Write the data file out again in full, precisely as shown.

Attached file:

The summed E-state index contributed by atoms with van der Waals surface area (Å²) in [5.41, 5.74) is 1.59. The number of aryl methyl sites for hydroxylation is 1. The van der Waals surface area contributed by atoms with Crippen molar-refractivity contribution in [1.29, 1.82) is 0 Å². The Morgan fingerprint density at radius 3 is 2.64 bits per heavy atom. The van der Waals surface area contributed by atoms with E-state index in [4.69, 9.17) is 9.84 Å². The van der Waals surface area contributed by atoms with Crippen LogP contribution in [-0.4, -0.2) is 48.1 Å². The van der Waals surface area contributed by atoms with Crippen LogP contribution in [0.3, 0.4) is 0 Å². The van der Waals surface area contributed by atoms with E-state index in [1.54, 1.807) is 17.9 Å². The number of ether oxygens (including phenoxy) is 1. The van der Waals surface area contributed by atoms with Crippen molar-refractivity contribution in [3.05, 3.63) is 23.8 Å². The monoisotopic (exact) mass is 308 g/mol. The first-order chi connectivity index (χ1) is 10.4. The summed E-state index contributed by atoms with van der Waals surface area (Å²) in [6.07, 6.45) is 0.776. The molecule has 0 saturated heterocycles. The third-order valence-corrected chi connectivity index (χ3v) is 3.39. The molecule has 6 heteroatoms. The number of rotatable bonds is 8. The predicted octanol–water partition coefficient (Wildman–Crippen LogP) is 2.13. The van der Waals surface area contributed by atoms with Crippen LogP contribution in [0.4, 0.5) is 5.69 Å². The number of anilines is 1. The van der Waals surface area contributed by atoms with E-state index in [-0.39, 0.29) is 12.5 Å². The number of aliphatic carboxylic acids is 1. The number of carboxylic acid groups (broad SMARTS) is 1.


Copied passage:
The summed E-state index contributed by atoms with van der Waals surface area (Å²) in [5.41, 5.74) is 1.59. The number of aryl methyl sites for hydroxylation is 1. The van der Waals surface area contributed by atoms with Crippen molar-refractivity contribution in [1.29, 1.82) is 0 Å². The Morgan fingerprint density at radius 3 is 2.64 bits per heavy atom. The van der Waals surface area contributed by atoms with E-state index in [4.69, 9.17) is 9.84 Å². The van der Waals surface area contributed by atoms with Crippen LogP contribution in [-0.4, -0.2) is 48.1 Å². The van der Waals surface area contributed by atoms with Crippen LogP contribution in [0.3, 0.4) is 0 Å². The van der Waals surface area contributed by atoms with E-state index in [1.54, 1.807) is 17.9 Å². The number of ether oxygens (including phenoxy) is 1. The van der Waals surface area contributed by atoms with Crippen molar-refractivity contribution in [3.05, 3.63) is 23.8 Å². The monoisotopic (exact) mass is 308 g/mol. The first-order chi connectivity index (χ1) is 10.4. The summed E-state index contributed by atoms with van der Waals surface area (Å²) in [6.07, 6.45) is 0.776. The molecule has 0 saturated heterocycles. The third-order valence-corrected chi connectivity index (χ3v) is 3.39. The molecule has 6 heteroatoms. The number of rotatable bonds is 8. The predicted octanol–water partition coefficient (Wildman–Crippen LogP) is 2.13. The van der Waals surface area contributed by atoms with Crippen LogP contribution in [0.4, 0.5) is 5.69 Å². The number of anilines is 1. The van der Waals surface area contributed by atoms with E-state index in [-0.39, 0.29) is 12.5 Å². The number of aliphatic carboxylic acids is 1. The number of carboxylic acid groups (broad SMARTS) is 1.